Birder's Guide

AUG 2013

Birder's Guide is the American Birding Association's newest publication. Each issue focuses on a key subject, providing tips from experienced birders on a wide variety of topics like Travel, Listing & Taxonomy, Gear, and Conservation & Community.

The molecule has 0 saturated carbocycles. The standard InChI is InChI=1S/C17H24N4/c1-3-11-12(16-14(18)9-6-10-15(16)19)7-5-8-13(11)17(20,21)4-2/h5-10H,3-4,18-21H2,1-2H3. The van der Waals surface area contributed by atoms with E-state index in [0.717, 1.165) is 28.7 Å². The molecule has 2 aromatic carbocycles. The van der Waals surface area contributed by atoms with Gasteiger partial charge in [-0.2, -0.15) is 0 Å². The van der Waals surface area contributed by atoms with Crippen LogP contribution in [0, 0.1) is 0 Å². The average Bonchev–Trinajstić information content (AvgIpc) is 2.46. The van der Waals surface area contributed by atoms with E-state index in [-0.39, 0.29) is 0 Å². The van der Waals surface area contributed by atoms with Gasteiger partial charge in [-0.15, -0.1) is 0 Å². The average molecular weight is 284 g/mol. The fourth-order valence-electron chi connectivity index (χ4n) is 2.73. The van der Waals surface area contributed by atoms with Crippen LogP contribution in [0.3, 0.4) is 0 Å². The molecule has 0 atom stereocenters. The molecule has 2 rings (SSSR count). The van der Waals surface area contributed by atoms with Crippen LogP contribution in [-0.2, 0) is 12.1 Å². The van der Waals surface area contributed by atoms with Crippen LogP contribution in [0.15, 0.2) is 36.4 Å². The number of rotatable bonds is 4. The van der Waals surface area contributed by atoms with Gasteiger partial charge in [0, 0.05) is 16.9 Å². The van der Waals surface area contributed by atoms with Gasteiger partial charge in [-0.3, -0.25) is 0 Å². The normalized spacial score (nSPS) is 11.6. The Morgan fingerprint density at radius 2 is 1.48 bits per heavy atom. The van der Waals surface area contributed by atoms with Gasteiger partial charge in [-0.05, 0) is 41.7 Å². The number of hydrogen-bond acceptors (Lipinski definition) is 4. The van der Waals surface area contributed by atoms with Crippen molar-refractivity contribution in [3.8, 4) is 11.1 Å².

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colony of some 5,000 pairs of Atlantic Puffn, 1,000 pairs of Razorbill, and 500 pairs of Common Murre. The number of visitors to the island is restricted to 15 a day, six days a week, so book well in advance. Access to the island from Canada is limited to the highly reliable Sea Watch Tours , whose boats sail out of Seal Cove on Grand Manan from around 25 June to 7 August. Visitors who have made arrangements to go on shore can get close-up views of the nesting birds from blinds built on the island. Those who are not granted on-shore access can get good looks at the birds as they forage for food in the waters around the island. The upwelling of nutrients caused by the massive tides at the mouth of the Bay of Fundy creates a rich food source which attracts hundreds of whales and thousands of seabirds. Several whale-watching companies located in St. Andrews and on Grand Manan provide access to offshore waters. (A list of some of these companies can be found on p. 44. They usually operate from late June into September. It is best to take the trips that go furthest from shore, and it might also be wise to check to see which have knowledgeable birders on staff.) Along with plenty of whales and other sea life, one may see large focks of foraging shearwaters. Tens of thousands of Great Shearwaters and smaller numbers of Sooty Shearwaters come from the south Atlantic to spend the summer in the Bay of Fundy. As summer progresses, they are joined by Manx Shearwater, Pomarine and Parisitic jaegers, South Polar Skua, Northern Fulmar, Red and Red-necked phalaropes, gannets, and Wilson's and Leach's storm-petrels. Puffns and other alcids can also be seen on these trips. Large focks of Bonaparte's Gulls and Black-legged Kittiwakes around the islands occasionally yield Little, Black-headed, and Sabine's gulls. There is always the possibility for the discovery of something rarer, like Great Skua, Cory's Shearwater, or Long-tailed Jaeger. Deer Island Point, home to the "Old Sow", the largest whirlpool in the western hemisphere, is a good spot to scope for rare gulls and other seabirds from shore. During the summer, New Brunswick's coastal areas can be well worth a visit. Salt marshes provide breeding habitat for bird species such as Willet and Nelson's Sparrow, as well as three endemic butterfy species: Short-tailed Swallowtail, Maritime Ringlet, and Saltmarsh Copper. The white sand beaches of the eastern shore from Miscou Island to Buctouche Dunes Nature Park host a small breeding population of Anderson Hollow Lighthouse in Harvey Bank. Photo © Sybil Wentzell. August 2013 | Birder's Guide to Travel 41

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